Woman buying plants at the greenhouse

What should small businesses outsource?

So you’re sold on outsourcing. But which tasks should you outsource? Well, every small business is different, so it depends. That said, some of the most common tasks small businesses outsource include:

  • Accounting
  • Payroll
  • Marketing
  • IT
  • Customer services

Outsourcing your small business accounting

As a small business, you must comply with several HMRC legal requirements. And while you could do some of the work yourself — such as filing your self-assessment tax return — you may need an accountant’s help with other tasks.

Case in point, if you do business as a limited liability company, you have to prepare full company accounts every year. And these require certification by an accountant. Seeing as, in the UK, an accountant’s average full-time salary is £62,042, outsourcing sometimes works out much cheaper than having one on staff.

Outsourcing your small business payroll

Thinking of hiring employees? Handling payroll is probably one of the most time-consuming and (dare we say it?) soul-destroying tasks you’ll have to take on.

Not only do you have to understand the ins and outs of HMRC’s PAYE (Pay As You Earn) system, you also have to keep up-to-date employee records. By law, you must run payroll on HMRC-approved software, issue payslips, and make monthly submissions to HMRC.

Of course, it goes without saying that you risk hefty fines for non-compliance, including penalties for late submissions. Why put yourself through this, when you can hire a payroll management firm to handle it for a small monthly fee?

Outsourcing your small business marketing

More and more businesses are outsourcing at least some of their marketing tasks. According to the Content Marketing Institute, for instance, 42 percent of businesses in the UK outsource content creation.

Having an outside expert in your corner can be invaluable, not least because it can help you get the most out of every penny you spend on marketing. Hubbion founder Anand Srinivasan explains:

“Marketing agencies that spend several thousands of pounds spread over multiple campaigns are often able to catch on to trends and patterns much more effectively than any one business with a spend of a few hundred pounds.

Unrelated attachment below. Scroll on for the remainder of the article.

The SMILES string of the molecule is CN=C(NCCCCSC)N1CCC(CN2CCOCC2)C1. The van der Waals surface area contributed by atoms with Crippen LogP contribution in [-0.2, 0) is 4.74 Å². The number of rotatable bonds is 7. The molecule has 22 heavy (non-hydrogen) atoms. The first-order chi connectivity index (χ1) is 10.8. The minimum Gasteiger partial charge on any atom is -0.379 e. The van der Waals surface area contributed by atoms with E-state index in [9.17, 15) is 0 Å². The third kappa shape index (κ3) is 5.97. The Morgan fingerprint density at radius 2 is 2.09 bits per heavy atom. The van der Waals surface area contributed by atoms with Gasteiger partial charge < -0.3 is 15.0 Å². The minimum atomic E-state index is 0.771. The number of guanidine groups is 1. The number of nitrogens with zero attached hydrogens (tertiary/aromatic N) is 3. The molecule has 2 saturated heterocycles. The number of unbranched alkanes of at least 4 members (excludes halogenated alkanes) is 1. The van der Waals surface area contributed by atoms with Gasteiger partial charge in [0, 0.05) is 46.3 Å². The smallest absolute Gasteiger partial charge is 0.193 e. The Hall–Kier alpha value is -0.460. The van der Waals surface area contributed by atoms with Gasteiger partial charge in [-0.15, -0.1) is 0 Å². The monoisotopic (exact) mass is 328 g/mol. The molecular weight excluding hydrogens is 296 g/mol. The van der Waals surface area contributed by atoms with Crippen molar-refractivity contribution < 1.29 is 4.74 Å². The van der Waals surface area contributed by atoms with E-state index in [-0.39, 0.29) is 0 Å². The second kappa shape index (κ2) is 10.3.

“Consequently, the ROI [return on investment] from such campaigns can more than make up for the cost of outsourcing.”

Latin American couple buying plants at the greenhouse and salesman carrying them in a wheelbarrow

Outsourcing small business IT

43 percent of cyber attacks target small businesses. Yet, only 14 percent consider themselves well-prepared for them.

Whether you’re a software engineer or a baker, chances are your business depends on tech. So, seeing as 60 percent of small businesses fail within six months of a cyber attack, hiring an IT service provider to keep you safe online should be one of your top priorities.

But better online security isn’t the only benefit. An IT support service provider can also monitor your tech and fix any issues before they turn into serious problems. Plus they can help you implement new technologies — such as AI and blockchain — which can give you an edge on your competition.

Outsourcing customer services

As a small business, your success depends on the quality of your customer service.

Don’t believe us? According to a recent study, eight in ten consumers are willing to pay more for a great customer experience.

With this in mind, outsourcing your customer services should be a no-brainer. And here’s why:

  • A third party provider will have the manpower to handle spikes in demand. Which means your customers won’t have to bear half an hour or more of ear-bleeding hold music before they can speak to someone.
  • Better access. Why stick to business hours when a call centre could offer your customers round-the-clock support?
  • Surprise and delight your customers by going the extra mile with no extra effort. Amazon’s fulfilment program, for instance, offers customer support in the local language — great if you do business overseas.

Looking ahead: the future of outsourcing

It used to be that outsourcing was only about cost-cutting. But that’s no longer the case. Businesses increasingly see the value in freeing up their resources and gaining access to skills they don’t have in-house.

In the UK, the outsourcing industry grew by 20 percent during 2017. And, more to the point, 35 percent of UK businesses who already outsource plan to do more in future.

So why not join them and find out where outsourcing could take your business?

Andre Spiteri

André Spiteri is an expert fintech copywriter with a passion for making personal finance simple and accessible to everyone. Formerly a financial lawyer, he now helps fintech businesses establish their authority online and make more sales through the power of words. Head over to MaverickWords.com to learn more.

MileIQ’s blog does not constitute professional tax advice. You should contact your own tax professional to discuss your situation.